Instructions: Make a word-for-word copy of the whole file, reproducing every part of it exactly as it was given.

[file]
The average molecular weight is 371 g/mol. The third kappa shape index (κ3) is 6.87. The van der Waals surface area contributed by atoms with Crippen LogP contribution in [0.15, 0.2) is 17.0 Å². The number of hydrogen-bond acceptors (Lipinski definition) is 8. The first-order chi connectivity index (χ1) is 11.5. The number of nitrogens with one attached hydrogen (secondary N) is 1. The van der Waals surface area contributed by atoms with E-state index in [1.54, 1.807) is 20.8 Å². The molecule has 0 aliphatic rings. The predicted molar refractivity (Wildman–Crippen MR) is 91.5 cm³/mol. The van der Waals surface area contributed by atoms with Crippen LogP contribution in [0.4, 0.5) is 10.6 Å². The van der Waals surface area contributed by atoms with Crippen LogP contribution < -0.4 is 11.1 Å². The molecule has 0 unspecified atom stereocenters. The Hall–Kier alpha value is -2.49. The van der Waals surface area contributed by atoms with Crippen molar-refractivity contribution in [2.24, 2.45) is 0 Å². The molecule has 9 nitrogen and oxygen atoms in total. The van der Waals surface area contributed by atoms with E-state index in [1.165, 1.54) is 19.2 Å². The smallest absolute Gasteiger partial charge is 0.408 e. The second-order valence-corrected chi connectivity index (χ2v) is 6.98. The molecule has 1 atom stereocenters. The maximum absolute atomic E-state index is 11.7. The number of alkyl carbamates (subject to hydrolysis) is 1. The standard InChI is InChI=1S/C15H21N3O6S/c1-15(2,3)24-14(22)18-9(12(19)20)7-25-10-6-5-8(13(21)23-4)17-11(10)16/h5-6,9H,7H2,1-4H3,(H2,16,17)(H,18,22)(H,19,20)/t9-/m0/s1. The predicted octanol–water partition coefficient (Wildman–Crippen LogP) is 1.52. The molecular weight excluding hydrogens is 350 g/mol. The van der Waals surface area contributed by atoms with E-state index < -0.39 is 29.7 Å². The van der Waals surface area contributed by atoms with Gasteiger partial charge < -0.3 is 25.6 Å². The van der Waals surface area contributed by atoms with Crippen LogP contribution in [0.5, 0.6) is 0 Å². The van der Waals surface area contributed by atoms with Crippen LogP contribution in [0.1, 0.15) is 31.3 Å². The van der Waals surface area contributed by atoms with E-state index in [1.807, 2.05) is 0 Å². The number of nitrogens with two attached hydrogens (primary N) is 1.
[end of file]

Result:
The average molecular weight is 371 g/mol. The third kappa shape index (κ3) is 6.87. The van der Waals surface area contributed by atoms with Crippen LogP contribution in [0.15, 0.2) is 17.0 Å². The number of hydrogen-bond acceptors (Lipinski definition) is 8. The first-order chi connectivity index (χ1) is 11.5. The number of nitrogens with one attached hydrogen (secondary N) is 1. The van der Waals surface area contributed by atoms with E-state index in [1.54, 1.807) is 20.8 Å². The molecule has 0 aliphatic rings. The predicted molar refractivity (Wildman–Crippen MR) is 91.5 cm³/mol. The van der Waals surface area contributed by atoms with Crippen LogP contribution in [0.4, 0.5) is 10.6 Å². The van der Waals surface area contributed by atoms with Crippen LogP contribution < -0.4 is 11.1 Å². The molecule has 0 unspecified atom stereocenters. The Hall–Kier alpha value is -2.49. The van der Waals surface area contributed by atoms with Crippen molar-refractivity contribution in [2.24, 2.45) is 0 Å². The molecule has 9 nitrogen and oxygen atoms in total. The van der Waals surface area contributed by atoms with E-state index in [1.165, 1.54) is 19.2 Å². The smallest absolute Gasteiger partial charge is 0.408 e. The second-order valence-corrected chi connectivity index (χ2v) is 6.98. The molecule has 1 atom stereocenters. The maximum absolute atomic E-state index is 11.7. The number of alkyl carbamates (subject to hydrolysis) is 1. The standard InChI is InChI=1S/C15H21N3O6S/c1-15(2,3)24-14(22)18-9(12(19)20)7-25-10-6-5-8(13(21)23-4)17-11(10)16/h5-6,9H,7H2,1-4H3,(H2,16,17)(H,18,22)(H,19,20)/t9-/m0/s1. The predicted octanol–water partition coefficient (Wildman–Crippen LogP) is 1.52. The molecular weight excluding hydrogens is 350 g/mol. The van der Waals surface area contributed by atoms with E-state index < -0.39 is 29.7 Å². The van der Waals surface area contributed by atoms with Gasteiger partial charge < -0.3 is 25.6 Å². The van der Waals surface area contributed by atoms with Crippen LogP contribution in [0.5, 0.6) is 0 Å². The van der Waals surface area contributed by atoms with Crippen LogP contribution in [0.1, 0.15) is 31.3 Å². The van der Waals surface area contributed by atoms with E-state index in [1.807, 2.05) is 0 Å². The number of nitrogens with two attached hydrogens (primary N) is 1.